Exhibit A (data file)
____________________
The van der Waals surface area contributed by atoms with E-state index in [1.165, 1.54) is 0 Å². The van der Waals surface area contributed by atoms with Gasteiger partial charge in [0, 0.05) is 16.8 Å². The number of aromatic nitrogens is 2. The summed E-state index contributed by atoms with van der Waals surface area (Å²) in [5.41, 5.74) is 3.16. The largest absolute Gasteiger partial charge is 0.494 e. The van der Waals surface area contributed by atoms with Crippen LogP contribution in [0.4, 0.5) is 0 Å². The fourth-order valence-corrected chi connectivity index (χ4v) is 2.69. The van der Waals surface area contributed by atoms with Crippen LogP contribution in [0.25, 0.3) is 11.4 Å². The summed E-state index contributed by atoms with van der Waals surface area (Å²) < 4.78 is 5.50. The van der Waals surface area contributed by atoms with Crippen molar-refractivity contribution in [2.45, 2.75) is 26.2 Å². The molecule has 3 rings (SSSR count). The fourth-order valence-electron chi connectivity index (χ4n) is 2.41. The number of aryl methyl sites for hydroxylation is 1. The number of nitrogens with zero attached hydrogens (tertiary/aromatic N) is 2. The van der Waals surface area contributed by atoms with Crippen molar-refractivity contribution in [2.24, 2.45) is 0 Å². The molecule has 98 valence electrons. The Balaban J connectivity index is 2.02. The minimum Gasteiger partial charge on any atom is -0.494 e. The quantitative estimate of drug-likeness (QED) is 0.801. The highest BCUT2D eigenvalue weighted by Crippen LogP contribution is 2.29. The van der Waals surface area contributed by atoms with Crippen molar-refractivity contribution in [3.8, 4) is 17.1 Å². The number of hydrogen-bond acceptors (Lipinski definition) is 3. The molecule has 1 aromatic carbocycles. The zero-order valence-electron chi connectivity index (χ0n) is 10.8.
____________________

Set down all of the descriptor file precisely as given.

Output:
The van der Waals surface area contributed by atoms with E-state index in [1.165, 1.54) is 0 Å². The van der Waals surface area contributed by atoms with Gasteiger partial charge in [0, 0.05) is 16.8 Å². The number of aromatic nitrogens is 2. The summed E-state index contributed by atoms with van der Waals surface area (Å²) in [5.41, 5.74) is 3.16. The largest absolute Gasteiger partial charge is 0.494 e. The van der Waals surface area contributed by atoms with Crippen LogP contribution in [0.4, 0.5) is 0 Å². The fourth-order valence-corrected chi connectivity index (χ4v) is 2.69. The van der Waals surface area contributed by atoms with Crippen LogP contribution in [0.25, 0.3) is 11.4 Å². The summed E-state index contributed by atoms with van der Waals surface area (Å²) < 4.78 is 5.50. The van der Waals surface area contributed by atoms with Crippen molar-refractivity contribution in [2.45, 2.75) is 26.2 Å². The molecule has 3 rings (SSSR count). The fourth-order valence-electron chi connectivity index (χ4n) is 2.41. The number of aryl methyl sites for hydroxylation is 1. The number of nitrogens with zero attached hydrogens (tertiary/aromatic N) is 2. The van der Waals surface area contributed by atoms with Crippen molar-refractivity contribution in [2.24, 2.45) is 0 Å². The molecule has 98 valence electrons. The Balaban J connectivity index is 2.02. The minimum Gasteiger partial charge on any atom is -0.494 e. The quantitative estimate of drug-likeness (QED) is 0.801. The highest BCUT2D eigenvalue weighted by Crippen LogP contribution is 2.29. The van der Waals surface area contributed by atoms with Crippen molar-refractivity contribution in [3.8, 4) is 17.1 Å². The number of hydrogen-bond acceptors (Lipinski definition) is 3. The molecule has 1 aromatic carbocycles. The zero-order valence-electron chi connectivity index (χ0n) is 10.8.